‘Impressive and original’- Financial Times, ‘breathtakingly powerful’- lovereading correctly described Tsunami Girl in my opinion. During this book we follow Yuki and her time during and after her experience in the tsunami and earthquake. How Yuki’s life changes as she finds new ways to deal with the awfulness of the tragedy that befalls on her. There are some magical characters in this book including Yuki’s childhood Creation of Half Wave. The illustrations of manga art that embellish the book follow the magical elements and help the reader understand what is happening at the different stages of the book.

For me this book was an inspirational story of how Yuki survived the tsunami and dealt with the consequences afterwards. Reading this book gave me a good inside view of how serious it is to get caught in a natural disaster, many people believe that being in a natural disaster isn’t a serious issue and being in a tsunami is just ‘sooooo cool’ as some people from Yuki’s school suggest. This year we have been studying natural disasters in geography and this book helped me gain a better understanding of what it was like in the 2011 Tōhoku earthquake and tsunami.

Oscar, Year 9

18th November 2021 at 4:40 pm

When I saw the book, I was intrigued to know what was going on in Yuki’s life, the story of someone experiencing a life threatening moment in one of the biggest tsunamis in history ever recorded. The book was presented well which made me want to read it. As I started reading the book it was quite hard to get into it with a slow start, but as I got going, I found it a lot easier to read because of the help of the manga which sets the plot a lot better for me to picture in my head. It was interesting to read and hear about how Yuki and her grandfather dealt with the situation. I found the book a good read but it had a slow start. I would recommend it to people who like reading about other people’s stories.

Eleanor Year 9

16th November 2021 at 5:17 pm

I thought that this book was different from all the other `surviving natural disaster` books, which was a nice change. It had a different plot because it mainly took place after the Tsunami which helped the book become more unique. I liked the characters, however, I thought it was hard to connect with Yuki and the story until the second half of the book.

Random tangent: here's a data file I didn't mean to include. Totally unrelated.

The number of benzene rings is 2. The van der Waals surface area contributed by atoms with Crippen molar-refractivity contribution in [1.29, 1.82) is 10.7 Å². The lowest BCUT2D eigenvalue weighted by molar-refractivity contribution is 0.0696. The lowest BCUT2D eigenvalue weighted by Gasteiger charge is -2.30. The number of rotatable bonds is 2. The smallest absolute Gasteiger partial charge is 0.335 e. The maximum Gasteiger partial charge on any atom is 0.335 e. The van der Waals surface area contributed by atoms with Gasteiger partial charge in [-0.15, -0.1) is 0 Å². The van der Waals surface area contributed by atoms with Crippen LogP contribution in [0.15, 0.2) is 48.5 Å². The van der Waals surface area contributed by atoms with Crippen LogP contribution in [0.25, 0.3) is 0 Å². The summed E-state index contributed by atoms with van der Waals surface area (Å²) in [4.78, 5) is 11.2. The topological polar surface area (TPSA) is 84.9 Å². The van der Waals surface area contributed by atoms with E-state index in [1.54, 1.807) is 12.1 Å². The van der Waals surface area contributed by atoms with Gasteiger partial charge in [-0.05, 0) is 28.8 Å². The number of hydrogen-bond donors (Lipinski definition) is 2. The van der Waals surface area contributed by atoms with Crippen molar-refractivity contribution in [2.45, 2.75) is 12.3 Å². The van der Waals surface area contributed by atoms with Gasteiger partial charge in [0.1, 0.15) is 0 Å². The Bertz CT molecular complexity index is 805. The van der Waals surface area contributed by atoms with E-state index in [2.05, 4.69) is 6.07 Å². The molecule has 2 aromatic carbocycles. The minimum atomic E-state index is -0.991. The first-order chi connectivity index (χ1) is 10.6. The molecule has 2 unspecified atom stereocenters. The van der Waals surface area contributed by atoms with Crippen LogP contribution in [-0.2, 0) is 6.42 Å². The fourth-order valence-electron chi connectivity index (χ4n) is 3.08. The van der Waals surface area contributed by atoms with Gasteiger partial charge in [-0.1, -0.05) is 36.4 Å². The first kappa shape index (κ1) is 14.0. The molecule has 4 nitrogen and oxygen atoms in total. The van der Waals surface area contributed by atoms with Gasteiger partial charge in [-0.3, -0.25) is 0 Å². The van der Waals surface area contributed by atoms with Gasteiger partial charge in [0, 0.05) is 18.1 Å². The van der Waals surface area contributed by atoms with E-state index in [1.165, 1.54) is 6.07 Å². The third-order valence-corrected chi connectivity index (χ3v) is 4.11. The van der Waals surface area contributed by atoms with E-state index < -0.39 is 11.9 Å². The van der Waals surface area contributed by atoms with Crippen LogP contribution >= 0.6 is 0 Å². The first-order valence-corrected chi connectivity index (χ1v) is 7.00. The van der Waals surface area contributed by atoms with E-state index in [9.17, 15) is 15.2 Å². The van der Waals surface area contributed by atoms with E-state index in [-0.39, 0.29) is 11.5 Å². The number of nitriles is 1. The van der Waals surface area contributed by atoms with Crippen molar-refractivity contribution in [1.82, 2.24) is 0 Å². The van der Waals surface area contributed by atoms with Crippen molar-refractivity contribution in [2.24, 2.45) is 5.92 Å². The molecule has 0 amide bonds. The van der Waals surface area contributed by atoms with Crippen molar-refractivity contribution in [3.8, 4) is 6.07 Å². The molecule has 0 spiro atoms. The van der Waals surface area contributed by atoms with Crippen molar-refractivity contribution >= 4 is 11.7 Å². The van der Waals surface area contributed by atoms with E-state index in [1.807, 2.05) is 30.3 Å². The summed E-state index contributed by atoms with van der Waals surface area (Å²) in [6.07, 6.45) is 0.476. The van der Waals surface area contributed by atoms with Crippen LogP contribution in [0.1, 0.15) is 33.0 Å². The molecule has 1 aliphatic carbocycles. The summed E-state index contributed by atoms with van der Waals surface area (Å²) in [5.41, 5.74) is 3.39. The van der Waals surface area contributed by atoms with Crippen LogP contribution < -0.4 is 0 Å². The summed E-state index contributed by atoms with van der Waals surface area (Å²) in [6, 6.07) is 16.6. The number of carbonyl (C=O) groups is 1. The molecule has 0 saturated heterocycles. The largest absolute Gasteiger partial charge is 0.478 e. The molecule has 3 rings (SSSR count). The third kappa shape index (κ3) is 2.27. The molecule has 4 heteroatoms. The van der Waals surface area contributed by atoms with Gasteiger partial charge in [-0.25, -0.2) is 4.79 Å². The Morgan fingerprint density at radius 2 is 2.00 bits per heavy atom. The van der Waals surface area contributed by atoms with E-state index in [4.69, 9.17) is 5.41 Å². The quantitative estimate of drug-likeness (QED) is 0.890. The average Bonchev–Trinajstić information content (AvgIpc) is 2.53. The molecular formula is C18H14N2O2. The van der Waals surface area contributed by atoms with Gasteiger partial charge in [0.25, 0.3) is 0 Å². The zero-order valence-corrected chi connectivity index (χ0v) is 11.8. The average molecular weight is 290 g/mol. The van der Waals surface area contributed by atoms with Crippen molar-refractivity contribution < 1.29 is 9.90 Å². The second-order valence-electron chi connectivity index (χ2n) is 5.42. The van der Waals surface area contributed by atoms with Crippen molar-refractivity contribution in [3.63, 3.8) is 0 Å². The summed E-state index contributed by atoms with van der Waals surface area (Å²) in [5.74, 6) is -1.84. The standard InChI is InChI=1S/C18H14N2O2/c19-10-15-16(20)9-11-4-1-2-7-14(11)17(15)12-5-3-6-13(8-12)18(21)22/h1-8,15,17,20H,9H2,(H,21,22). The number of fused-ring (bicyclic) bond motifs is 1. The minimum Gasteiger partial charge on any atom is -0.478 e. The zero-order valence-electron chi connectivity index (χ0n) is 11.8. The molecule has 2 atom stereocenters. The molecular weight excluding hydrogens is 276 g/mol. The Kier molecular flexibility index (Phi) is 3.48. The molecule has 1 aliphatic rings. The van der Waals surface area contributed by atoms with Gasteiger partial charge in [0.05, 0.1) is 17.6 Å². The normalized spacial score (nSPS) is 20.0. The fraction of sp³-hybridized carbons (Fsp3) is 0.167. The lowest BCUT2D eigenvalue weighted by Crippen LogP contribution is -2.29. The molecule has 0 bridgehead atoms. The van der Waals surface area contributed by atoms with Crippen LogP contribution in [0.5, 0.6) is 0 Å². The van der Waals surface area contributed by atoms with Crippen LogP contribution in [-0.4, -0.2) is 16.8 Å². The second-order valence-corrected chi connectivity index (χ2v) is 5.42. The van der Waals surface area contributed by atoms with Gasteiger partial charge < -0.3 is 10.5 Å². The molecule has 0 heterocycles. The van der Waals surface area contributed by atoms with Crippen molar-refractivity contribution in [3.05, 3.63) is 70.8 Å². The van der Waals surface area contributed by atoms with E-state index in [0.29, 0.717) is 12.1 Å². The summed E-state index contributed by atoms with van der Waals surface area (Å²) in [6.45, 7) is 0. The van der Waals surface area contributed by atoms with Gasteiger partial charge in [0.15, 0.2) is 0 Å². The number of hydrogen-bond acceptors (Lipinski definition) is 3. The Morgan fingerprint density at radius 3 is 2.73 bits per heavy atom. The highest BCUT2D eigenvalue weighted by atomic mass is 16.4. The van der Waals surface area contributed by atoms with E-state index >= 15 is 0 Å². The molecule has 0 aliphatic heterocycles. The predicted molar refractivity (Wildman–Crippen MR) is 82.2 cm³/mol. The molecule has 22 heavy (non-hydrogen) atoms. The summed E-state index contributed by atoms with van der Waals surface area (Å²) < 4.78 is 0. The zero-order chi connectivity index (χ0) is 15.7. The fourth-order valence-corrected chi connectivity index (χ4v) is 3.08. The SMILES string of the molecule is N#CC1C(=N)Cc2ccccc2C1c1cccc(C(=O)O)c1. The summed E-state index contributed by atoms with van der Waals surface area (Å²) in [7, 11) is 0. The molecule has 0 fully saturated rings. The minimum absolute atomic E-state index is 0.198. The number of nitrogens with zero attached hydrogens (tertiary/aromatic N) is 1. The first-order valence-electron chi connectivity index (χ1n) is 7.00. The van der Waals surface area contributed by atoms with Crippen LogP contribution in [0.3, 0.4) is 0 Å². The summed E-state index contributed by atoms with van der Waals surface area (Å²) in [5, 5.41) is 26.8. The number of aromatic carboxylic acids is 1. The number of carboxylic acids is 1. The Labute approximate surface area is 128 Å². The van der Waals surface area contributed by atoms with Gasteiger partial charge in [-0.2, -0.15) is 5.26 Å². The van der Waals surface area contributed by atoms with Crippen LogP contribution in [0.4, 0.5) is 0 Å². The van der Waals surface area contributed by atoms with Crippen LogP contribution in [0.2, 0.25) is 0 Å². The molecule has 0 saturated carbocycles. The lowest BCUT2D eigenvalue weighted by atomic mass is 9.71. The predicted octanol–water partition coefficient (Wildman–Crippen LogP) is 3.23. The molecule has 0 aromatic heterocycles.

Natalie, year 8

10th November 2021 at 7:57 pm

The book is very good as the characters feel so real as if you would see them on the street. It’s very good at getting you to feel emotions with the characters: if Yuri was scared so were you.

The manga was good as it helped tell the story by showing the emotion on the faces. I liked the book and would recommend it to young teenagers.

Catie, year 8

10th November 2021 at 7:54 pm

I really enjoyed ‘Tsunami Girl’, but I felt it was quite slow-placed at times. I felt that this could have been improved throughout the book and I feel like it could have gone a bit faster. I like the character of Yūki a lot as she is quite confident and she is very determined which I feel resembles me quite well. I also like the tenderness of it, and how sometimes she is quite vulnerable. My favourite part of the book was when she gets caught in the tsunami because I feel like the imagery provided in the prose is really vivid. I also like when she goes back to Grandpa’s house and looks through it all. Although it is a sad sentiment in that moment, it provides us with a time to reflect on the devastation that came to the town.

I would recommend it to anyone who likes realistic fiction and slow-paced books. But it is a good read for any ages and it is a good read in terms of learning about the event.

Kiran, year 8

10th November 2021 at 7:50 pm

This is one of the only books that I’ve truly enjoyed. ‘Tsunami Girl’ is a gripping book that throws you between Yuki in London and Yuki in Japan, literally keeping her head above water. I like this book because it shows to you how much this earthquake changed people’s lives from their houses being destroyed to the radiation stopping some people coming back. I also like this book because of how much the author put into writing it, this is shown by the fact that he went to Japan and saw the horrible sights like the cliff road, this is telling us how much he cared about writing this book accurately to show us the struggles the people went through. When he came to our school he truly showed how much this topic meant to him. I only really have one dislike of the book which is that I thought that some bits were slow moving for example Yuki in counselling and the bits before the earthquake and tsunami. All round I think this book is very much worth reading and that people are missing out on learning about a piece of very modern history that will haunt us for ever.

Mark, year 8

10th November 2021 at 7:47 pm

I enjoyed ‘Tsunami Girl’ as it was a great story, especially when it came to Yuki visiting her grandad’s house after the tsunami. I also loved the bits of Japanese culture and ghost tales as I found it added a lot to the atmosphere. I found that some of bits such as the therapist parts where slow but I did enjoy how it added another layer to Yuki. I would definitely recommend this book as it is a joy to read and can sometimes be a rollercoaster of emotions.